The reign of Boniface was marked by his active interest in diverse affairs of the Western and Eastern churches. Early in his pontificate he confirmed the acts of the Second Council of Orange, one of the most important of the sixth centurj', which effectually terminated the Semipelagian controversies. Its presiding officer, Cssarius, .Archbishop of Aries, an intimate friend of Boniface, had. previous to the latter's succession, sent the priest Armenius to Rome to ask Boniface to secure the pope's confirmation of the council. Being himself pope when the messenger came, Boniface sent a letter of confirmation to Caesarius (25 January, 531) in which he condemned certain Semipelagian doctrines. He received an appeal from the African bishops, who were labouring
at the reorganization of their church after the Vandal devastation, requesting him to confirm in primatial rights the Archbishop of Carthage, that the latter might be better able to profit by the help of the Roman See. In the east he asserted the rights of the pope to jurisdiction in Illyricimi. (See Boniface I.) In 531, Epiphanius, Patriarch of Constantinople, de- clared irregular the election of Stephen to the Arch- bishopric of Larissa in Thessaly. Despite the severe measures taken in Constantinople to thwart his pur- pose, Stephen appealed to Rome on the ground that Epiphanius was not competent to decide the case, maintaining his point in terms which reveal a clear conception of Roman primacy. Boniface convened a fourth Roman sjiiod 7-9 December, 531, in which some twenty-five docimients were adduced in sup- port of Rome's claim to jurisdiction in lUjTicum. ■The outcome of the sjmod is not known. Boniface was esteemed for his charity, particularly towards the suffering poor of Rome during a year of famine. He was buried in St. Peter's, 17 October, 532, where a fragment of his epitaph may yet be seen (Dufresne, Les CrjT)tes Vaticanes. Rome, 1902).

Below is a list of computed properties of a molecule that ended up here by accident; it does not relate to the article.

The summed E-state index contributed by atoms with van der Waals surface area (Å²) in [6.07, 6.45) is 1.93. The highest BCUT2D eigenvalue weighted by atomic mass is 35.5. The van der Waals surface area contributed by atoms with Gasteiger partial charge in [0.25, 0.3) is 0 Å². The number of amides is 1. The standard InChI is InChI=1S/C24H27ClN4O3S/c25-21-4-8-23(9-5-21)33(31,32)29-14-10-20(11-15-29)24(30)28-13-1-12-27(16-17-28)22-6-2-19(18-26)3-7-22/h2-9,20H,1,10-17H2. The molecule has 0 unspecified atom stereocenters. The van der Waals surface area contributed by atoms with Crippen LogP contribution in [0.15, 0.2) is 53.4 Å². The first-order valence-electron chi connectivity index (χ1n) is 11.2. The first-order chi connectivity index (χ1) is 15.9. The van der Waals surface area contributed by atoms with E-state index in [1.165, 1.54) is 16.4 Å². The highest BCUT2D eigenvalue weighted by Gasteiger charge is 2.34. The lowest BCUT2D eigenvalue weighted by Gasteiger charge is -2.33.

Liber Pontifiealis. ed. Duchesne (Paris, 1886), pp. xl-xli, 281-284; Jaffe. Regesta Ronutnorum Pontificum (Leipzig, 188o\ I. 111-112; Acta SS., XIII. 78-79; Baronius, Annates Eccl. (Bar-le-Duc. 18671. IX, 3S9-405; Hefele. Concilien- geschiehte. and translations §§ 242, 244; P. L., LXV, 29-48; LXXXIV, 675-680.
On the election of Boniface no literature is reliable which antedates 1883. when .\melli pubhshed the documents on which he comments in Scuola Cattolica (Milan). XXI. fascic. 123; Duchesne. La siu:cessum du Pape Felix IV in Melanges de VEcole de Rome (1883). Ill, 238, 266; Cheagh in Ecclesias- tical Review (Januam-, 1903), XXVIII, 41-50: Ewald, Akten zum Schisma des Jahres SSO in Xeues Archiv. (1885-86); Grego- rovius-Hamilton, Hist, of the Citu of Rome in the Middle Ages (London. 1S94\ I, 346-348; Hutton, The Church of the Sixth Century (London, 1897).